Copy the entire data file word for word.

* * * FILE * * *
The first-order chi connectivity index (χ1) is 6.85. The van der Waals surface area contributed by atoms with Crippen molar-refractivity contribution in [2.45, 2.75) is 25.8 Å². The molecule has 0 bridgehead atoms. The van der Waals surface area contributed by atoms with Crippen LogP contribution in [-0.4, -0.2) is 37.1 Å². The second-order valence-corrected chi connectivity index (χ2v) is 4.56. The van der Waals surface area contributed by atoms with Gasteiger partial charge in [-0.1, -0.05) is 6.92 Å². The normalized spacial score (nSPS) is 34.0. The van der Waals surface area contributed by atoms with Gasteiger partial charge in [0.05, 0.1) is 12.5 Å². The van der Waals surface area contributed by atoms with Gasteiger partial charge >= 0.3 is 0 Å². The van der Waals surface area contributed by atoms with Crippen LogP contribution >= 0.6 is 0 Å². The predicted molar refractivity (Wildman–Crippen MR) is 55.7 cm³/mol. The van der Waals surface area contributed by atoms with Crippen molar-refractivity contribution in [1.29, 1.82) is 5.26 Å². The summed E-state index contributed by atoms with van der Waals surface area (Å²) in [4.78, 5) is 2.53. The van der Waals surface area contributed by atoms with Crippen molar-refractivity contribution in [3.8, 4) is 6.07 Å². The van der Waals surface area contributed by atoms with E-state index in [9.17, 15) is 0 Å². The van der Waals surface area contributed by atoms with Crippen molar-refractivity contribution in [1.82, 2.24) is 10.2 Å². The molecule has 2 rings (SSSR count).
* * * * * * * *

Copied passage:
The first-order chi connectivity index (χ1) is 6.85. The van der Waals surface area contributed by atoms with Crippen molar-refractivity contribution in [2.45, 2.75) is 25.8 Å². The molecule has 0 bridgehead atoms. The van der Waals surface area contributed by atoms with Crippen LogP contribution in [-0.4, -0.2) is 37.1 Å². The second-order valence-corrected chi connectivity index (χ2v) is 4.56. The van der Waals surface area contributed by atoms with Gasteiger partial charge in [-0.1, -0.05) is 6.92 Å². The normalized spacial score (nSPS) is 34.0. The van der Waals surface area contributed by atoms with Gasteiger partial charge in [0.05, 0.1) is 12.5 Å². The van der Waals surface area contributed by atoms with Gasteiger partial charge >= 0.3 is 0 Å². The van der Waals surface area contributed by atoms with Crippen LogP contribution >= 0.6 is 0 Å². The predicted molar refractivity (Wildman–Crippen MR) is 55.7 cm³/mol. The van der Waals surface area contributed by atoms with Crippen molar-refractivity contribution in [1.29, 1.82) is 5.26 Å². The summed E-state index contributed by atoms with van der Waals surface area (Å²) in [4.78, 5) is 2.53. The van der Waals surface area contributed by atoms with Crippen molar-refractivity contribution in [3.8, 4) is 6.07 Å². The van der Waals surface area contributed by atoms with E-state index in [9.17, 15) is 0 Å². The van der Waals surface area contributed by atoms with Crippen molar-refractivity contribution in [1.82, 2.24) is 10.2 Å². The molecule has 2 rings (SSSR count).